Yes, they’ve been allowing quarterbacks to complete 61.1% of their passes, up from 53.8% last year. However, they allowed 48% over the first three games and 78% over the last three, so this is more of a recent problem.
Fatigue is definitely a factor. Their pass rush has pretty much never been at full strength because Coples clearly isn’t 100% yet based on his snap count and now Barnes is done for the year and they’ve also been limited in the secondary. In the Bills and Falcons game you could perhaps attribute some of it to the fact that they backed off into a softer defense with the lead and allowed the opposition to take what they were given, but that wasn’t the case in the Titans or Steelers games.
Ryan has fixed secondaries in more disarray than this one during previous seasons. Let’s see if he can repeat the feat.
It seemed like Pittsburgh abandoned the run even sooner then Atlanta. It looks like the way going forward against the Jets Defense is get the ball out of the QB’s hand in less then 2.5 seconds. Seems to me the Jets ought to respond by pressing the receivers really hard at the line to disrupt their routes as much as possible. This is basically what Pittsburgh does to us and did to NE when they upset them a couple years ago. Any thoughts, Bent?
For the record, Atlanta ran the ball 14 times in the first half and eight times in the second half. Pittsburgh ran it nine times in the first half and 17 times in the second half. Of course, much of that was due to the fact that the Falcons had to pass while trailing and the Steelers had the lead and wanted the clock to keep moving even if they weren’t making consistent yardage. I don’t know if you could say they abandoned the run sooner, although I guess they did use it less in the first half (they both passed 19 times in the first half).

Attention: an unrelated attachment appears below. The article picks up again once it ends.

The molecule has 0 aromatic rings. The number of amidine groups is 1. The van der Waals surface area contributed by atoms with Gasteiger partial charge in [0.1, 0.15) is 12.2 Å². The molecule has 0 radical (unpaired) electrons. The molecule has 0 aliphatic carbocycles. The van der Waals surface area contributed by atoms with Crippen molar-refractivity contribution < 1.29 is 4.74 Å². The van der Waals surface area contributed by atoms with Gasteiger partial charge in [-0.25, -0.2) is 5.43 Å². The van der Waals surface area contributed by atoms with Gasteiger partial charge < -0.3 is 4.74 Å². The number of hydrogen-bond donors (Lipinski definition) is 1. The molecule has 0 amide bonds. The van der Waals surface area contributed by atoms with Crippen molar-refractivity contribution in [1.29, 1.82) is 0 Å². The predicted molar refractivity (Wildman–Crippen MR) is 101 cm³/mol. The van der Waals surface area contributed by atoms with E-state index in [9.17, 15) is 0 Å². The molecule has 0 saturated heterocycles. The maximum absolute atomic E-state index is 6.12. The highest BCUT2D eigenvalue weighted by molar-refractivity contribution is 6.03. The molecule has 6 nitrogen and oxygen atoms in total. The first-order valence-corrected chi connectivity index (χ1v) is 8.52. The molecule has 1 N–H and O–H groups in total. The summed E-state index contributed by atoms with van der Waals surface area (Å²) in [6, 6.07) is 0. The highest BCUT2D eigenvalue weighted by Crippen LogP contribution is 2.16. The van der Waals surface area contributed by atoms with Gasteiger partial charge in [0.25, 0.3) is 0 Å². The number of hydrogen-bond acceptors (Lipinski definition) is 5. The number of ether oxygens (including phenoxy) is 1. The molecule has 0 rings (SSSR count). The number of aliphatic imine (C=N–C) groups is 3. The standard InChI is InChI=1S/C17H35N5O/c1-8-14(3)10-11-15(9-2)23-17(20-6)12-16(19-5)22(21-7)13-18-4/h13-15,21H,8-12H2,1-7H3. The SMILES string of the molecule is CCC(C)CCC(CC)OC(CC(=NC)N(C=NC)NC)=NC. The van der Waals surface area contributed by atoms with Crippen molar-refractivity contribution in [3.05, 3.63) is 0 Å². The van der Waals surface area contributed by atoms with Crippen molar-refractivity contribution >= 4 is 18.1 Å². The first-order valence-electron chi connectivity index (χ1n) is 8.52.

In terms of the less-than-2.5-seconds statistic, let’s look into whether that’s the key. Ben Roethlisberger was 17-for-21 when he threw before 2.5 seconds were up and 6-of-9 when he waited longer than that. Matt Ryan was 24-for-30 QB rating on quick passes and 12-for-15 otherwise. In fact, only EJ Manuel saw a significant improvement in his completion percentage when he had more time to throw. Maybe it’s not as crucial as you think.
Pressing at the line would be one way to prevent those quick passes being completed at such a high rate.
In your experience watching Rex Ryan defenses what is the greater equalizer on defense: talent or scheme? I know both are important and realize this is a very general question but I’m wondering what it is based on my perceived lack of talent this secondary has which in turn has lead to poor pass defense. Which lead me to my next question: is my perception accurate? Tennessee was a tough game for the D with all the turnovers but it seemed like Atlanta could pass at will on us especially intermediate passes. I never felt confident we could stop Ben if we needed to like we couldn’t stop Matt Ryan last week though it never got to that point. And let’s be honest, Brady and Freeman had brutal games. They missed the targets consistently even when open. Also Brady had a lot of passes dropped on him. Is my take accurate or am I making to much of what I’ve seen?
Ryan had the number one defense with Drew Coleman, Lito Sheppard and Dwight Lowery playing significant reps at cornerback, so I don’t know if I’d agree that the team is currently hurting for talent. Losing Revis and having Cromartie banged up hasn’t helped (nor have the injuries to the likes of Berry and Milliner), but the Jets have a group of guys that could all probably start somewhere in the NFL, in my opinion.